This isn’t a full proof solution either, as The Entertainment Strategy Guy points out on his website. Also, remember that earnings calls exist for the sole reason of executives telling investors, shareholders, the press, Wall Street analysts, and potential investors that everything is going well and people should buy into what they’re doing. Well.
The bigger question with streaming is how many of those roughly 8-11 million people who likely came for Wonder Woman 1984 remain subscribed to the platform in one, two, or three months. AT&T CEO John Stankey told analysts that while they might see “a little bit of spikiness,” the company also wasn’t “going to see the kind of subscriber spikes we saw in December and early January” adding that “isn’t part of the plan.” Instead, Stankey said, the goal was to keep consumers happy with a number of new movies.
“What we've seen at the front end with the numbers, what our experience has been, we've been delivering what we expected....and we feel pretty good,” Stankey said.
Again, acknowledging that earnings calls are sale pitches, a significant subscriber spike based on Stankey’s words could co-relate to the other data points listed above. Wonder Woman 1984 drove a significant amount of HBO Max subscriptions. The real story now, to see if Wonder Woman 1984 did what it was supposed to accomplish as a streaming first title, is whether those customers stick around. We’ll have to wait and see — and even then, we’ll have to do some digging as new movies will likely bring in smaller batches of subscribers and activations.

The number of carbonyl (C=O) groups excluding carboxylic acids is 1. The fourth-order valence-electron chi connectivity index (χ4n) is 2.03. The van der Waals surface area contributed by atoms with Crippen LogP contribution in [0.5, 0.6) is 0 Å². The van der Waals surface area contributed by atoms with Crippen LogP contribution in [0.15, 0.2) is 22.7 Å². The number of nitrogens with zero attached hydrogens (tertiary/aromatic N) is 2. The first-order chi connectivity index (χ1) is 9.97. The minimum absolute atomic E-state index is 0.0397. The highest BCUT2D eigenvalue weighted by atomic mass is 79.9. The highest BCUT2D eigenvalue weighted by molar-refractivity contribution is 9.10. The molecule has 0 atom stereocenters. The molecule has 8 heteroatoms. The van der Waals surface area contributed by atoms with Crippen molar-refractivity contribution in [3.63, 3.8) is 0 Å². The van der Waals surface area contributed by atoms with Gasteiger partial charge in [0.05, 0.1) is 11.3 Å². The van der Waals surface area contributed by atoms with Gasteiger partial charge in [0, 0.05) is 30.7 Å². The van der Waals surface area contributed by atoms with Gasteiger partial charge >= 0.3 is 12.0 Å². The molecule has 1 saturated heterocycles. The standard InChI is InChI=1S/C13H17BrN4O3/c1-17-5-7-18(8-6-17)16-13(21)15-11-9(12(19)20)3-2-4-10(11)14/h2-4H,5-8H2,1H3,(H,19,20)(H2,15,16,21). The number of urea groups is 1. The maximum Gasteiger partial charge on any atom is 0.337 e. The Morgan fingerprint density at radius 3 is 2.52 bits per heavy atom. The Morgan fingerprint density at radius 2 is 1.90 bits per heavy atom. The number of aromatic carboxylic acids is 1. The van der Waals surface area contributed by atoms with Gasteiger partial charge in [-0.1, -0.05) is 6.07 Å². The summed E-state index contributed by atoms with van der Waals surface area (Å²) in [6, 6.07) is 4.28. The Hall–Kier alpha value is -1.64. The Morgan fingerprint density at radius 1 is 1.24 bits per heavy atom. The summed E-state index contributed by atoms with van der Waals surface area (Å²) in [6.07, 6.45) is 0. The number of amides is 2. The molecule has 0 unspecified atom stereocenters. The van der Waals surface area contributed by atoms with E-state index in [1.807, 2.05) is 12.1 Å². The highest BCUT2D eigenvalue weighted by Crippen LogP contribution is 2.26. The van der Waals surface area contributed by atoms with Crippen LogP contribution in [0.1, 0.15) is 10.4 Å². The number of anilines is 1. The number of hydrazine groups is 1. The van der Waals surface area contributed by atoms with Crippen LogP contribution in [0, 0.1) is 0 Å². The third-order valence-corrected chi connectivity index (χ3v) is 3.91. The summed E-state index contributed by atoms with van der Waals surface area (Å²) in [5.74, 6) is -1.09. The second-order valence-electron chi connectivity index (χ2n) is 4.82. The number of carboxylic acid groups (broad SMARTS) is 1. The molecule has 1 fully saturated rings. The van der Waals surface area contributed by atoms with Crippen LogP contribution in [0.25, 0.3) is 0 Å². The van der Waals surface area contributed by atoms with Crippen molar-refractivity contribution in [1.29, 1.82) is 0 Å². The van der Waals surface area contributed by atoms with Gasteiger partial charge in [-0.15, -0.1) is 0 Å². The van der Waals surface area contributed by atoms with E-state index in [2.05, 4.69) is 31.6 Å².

This is ridiculous. It should not be this difficult to figure out how well or how poorly a movie performed. I understand why it is. I also understand why executives would make it even more difficult to suss out if they could. But without numbers, it’s impossible to say what’s a guaranteed blockbuster. But that’s why things will inevitably change.
Look to the talent agencies and look to the unions. “Movie star” is more than a symbol; it’s a negotiation tool when actors or directors or writers sign on to a project. Actors and directors became stars through movies that over performed at the box office. Without those numbers, it’s impossible to say for certain what value a movie star brings to a streamer, and therefore harder to negotiate. Even with internal numbers shared with creatives, it was public box office data and headlines like “Leonardo DiCaprio and Martin Scorsese do it again” that reminded the public of true star power, getting them into seats.
Things will change. Data is power, and public data is used as leverage on behalf of talent in negotiation talks. For now, we have to figure out a way to determine what’s a hit and what isn’t. It’s pretty clear that if Warner Bros. had released Wonder Woman 1984 in theaters it wouldn’t have done superb, even by new standards. As a streaming title, however, it seems like it did its job. Hopefully, we’ll get more transparent data from WarnerMedia, and AT&T, soon enough.